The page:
A complex arrangement that involves your inner ear as well as musculoskeletal and visual systems is responsible for maintaining your balance. Disturbances in your inner ear due to factors like infection or aging can throw you off balance. Diabetes, hypothyroidism, poor blood circulation, low blood pressure, and migraines can result in a balance disorder. So can central neurological disorders, head injuries, certain medications, and issues with the skeletal or visual systems.
Depending on the underlying cause, treatment for balance disorder can take different forms. Options include physiotherapy, balance retraining, vestibular rehabilitation therapy, medication, and surgery. You can also consider alternative remedies such as gingko biloba to control vertigo. Make dietary changes and increase intake of magnesium- and vitamin B-rich foods to avoid migraines.
Water helps restore your body's fluid levels while the vitamin C in lemon and Indian gooseberries prevents water loss through your skin. This helps cure dizziness, which is often a symptom of dehydration. You can also boost blood circulation to the brain by drinking some antioxidant-rich ginger tea, getting a lavender oil massage, or practicing some deep breathing exercises and rapid eye movement exercises to cure your dizziness.
If you’re feeling off-kilter or dizzy when you stand up or walk around, it could be due to a balance disorder. The loss of balance and ear imbalance may also be accompanied by other symptoms. Watch for blurred vision, motion sickness, hearing loss or impairment, or dizziness triggered by sounds. Even confusion, anxiety, disorientation, trouble with concentration, memory lapses and nausea could be the result of a balance problem.
Your eardrum is a thin tissue between your middle ear and outer ear. It vibrates when sound waves strike it, helping you hear sounds. If the eardrum ruptures, you will experience symptoms like an earache, a yellow, white, or bloody discharge from your ear, and ringing, buzzing, humming sounds that do not have an outside source. Hearing loss, vertigo, nausea, and itching in the ear can also be signs of a ruptured eardrum. Fever might point to an infection.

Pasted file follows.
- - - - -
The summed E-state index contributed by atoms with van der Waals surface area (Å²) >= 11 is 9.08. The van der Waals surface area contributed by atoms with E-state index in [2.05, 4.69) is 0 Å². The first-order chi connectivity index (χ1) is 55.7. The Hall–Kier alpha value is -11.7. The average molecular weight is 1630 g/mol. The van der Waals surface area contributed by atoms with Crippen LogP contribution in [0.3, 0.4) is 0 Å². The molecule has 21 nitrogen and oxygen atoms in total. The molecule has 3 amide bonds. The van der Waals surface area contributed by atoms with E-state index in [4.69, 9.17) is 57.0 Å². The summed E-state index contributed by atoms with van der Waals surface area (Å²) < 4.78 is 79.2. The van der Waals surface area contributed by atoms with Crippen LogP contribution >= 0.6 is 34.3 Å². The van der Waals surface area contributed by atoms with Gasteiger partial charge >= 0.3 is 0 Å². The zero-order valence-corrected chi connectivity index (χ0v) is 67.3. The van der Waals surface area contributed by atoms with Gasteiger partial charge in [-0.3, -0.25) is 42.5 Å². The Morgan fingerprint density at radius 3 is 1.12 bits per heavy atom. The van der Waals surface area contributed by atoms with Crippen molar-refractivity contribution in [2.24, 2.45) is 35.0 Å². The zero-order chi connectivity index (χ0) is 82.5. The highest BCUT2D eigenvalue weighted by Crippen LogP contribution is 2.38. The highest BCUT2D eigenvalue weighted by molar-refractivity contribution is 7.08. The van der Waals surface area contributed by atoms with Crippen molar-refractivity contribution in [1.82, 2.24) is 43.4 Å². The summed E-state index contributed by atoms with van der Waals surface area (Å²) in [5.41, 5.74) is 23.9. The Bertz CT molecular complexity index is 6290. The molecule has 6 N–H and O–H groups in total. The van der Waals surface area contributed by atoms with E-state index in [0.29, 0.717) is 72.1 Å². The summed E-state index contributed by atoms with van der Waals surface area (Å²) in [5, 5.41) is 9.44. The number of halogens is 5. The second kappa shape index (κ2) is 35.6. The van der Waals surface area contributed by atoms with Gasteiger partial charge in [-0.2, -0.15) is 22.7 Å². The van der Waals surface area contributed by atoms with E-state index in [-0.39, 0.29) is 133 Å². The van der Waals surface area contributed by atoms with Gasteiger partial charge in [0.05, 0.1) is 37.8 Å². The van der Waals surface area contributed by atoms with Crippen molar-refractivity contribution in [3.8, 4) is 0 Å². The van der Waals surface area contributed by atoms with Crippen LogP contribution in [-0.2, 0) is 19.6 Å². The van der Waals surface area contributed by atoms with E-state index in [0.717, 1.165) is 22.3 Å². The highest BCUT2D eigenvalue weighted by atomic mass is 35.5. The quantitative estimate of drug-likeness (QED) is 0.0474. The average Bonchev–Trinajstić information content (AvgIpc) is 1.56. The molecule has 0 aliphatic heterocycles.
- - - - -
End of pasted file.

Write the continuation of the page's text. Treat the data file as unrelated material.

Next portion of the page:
If you have balance disorder, where your brain misinterprets your position relative to the world, you may feel you're floating, spinning, moving, or tipping over even when you're not in motion. Balance disorder can be caused by aging, infections or fluid imbalances in the ear, inflamed auditory nerve, faulty nerve signals, or even a long sea journey. Depending on the cause, you'll need to take meds, make lifestyle changes, or undergo surgery.
To treat vertigo with yoga, focus on strong grounding exercises. Start with the standing mountain pose and stretch with the bridge pose, hand-to-big-toe pose, and staff pose. These moves will release tension in the back and hips and strengthen your center. These will also improve your posture, a common problem in vertigo patients. To relax or meditate, sit in the auspicious pose.
Hypotension is blood pressure (BP) below 90/60 mmHG. Usually, low BP alone is not unhealthy, and some people may have it all the time. But it becomes a cause of worry if it makes blood flow to the brain and vital organs inadequate and manifests as clammy skin, blurry vision, dizziness, or is linked to a health condition like heart disease. Its most severe and fatal form is shock, where the patient can even get a stroke or heart attack.
We all know your heart is one of the most important vital organs in the human body. Not all heart diseases come with billboards and alarms. Some heart problems do not even concern the chest. It is up to you to keep a close eye on that ticker of yours and[.....]
Vitamin B12, also known as cobalamin, is an essential vitamin involved in the metabolism of every cell of the body. It has special function in DNA synthesis, red blood cell formation, and in the nervous system. If left untreated, vitamin B-12 deficiency can lead to prolonged blood diseases as well[.....]
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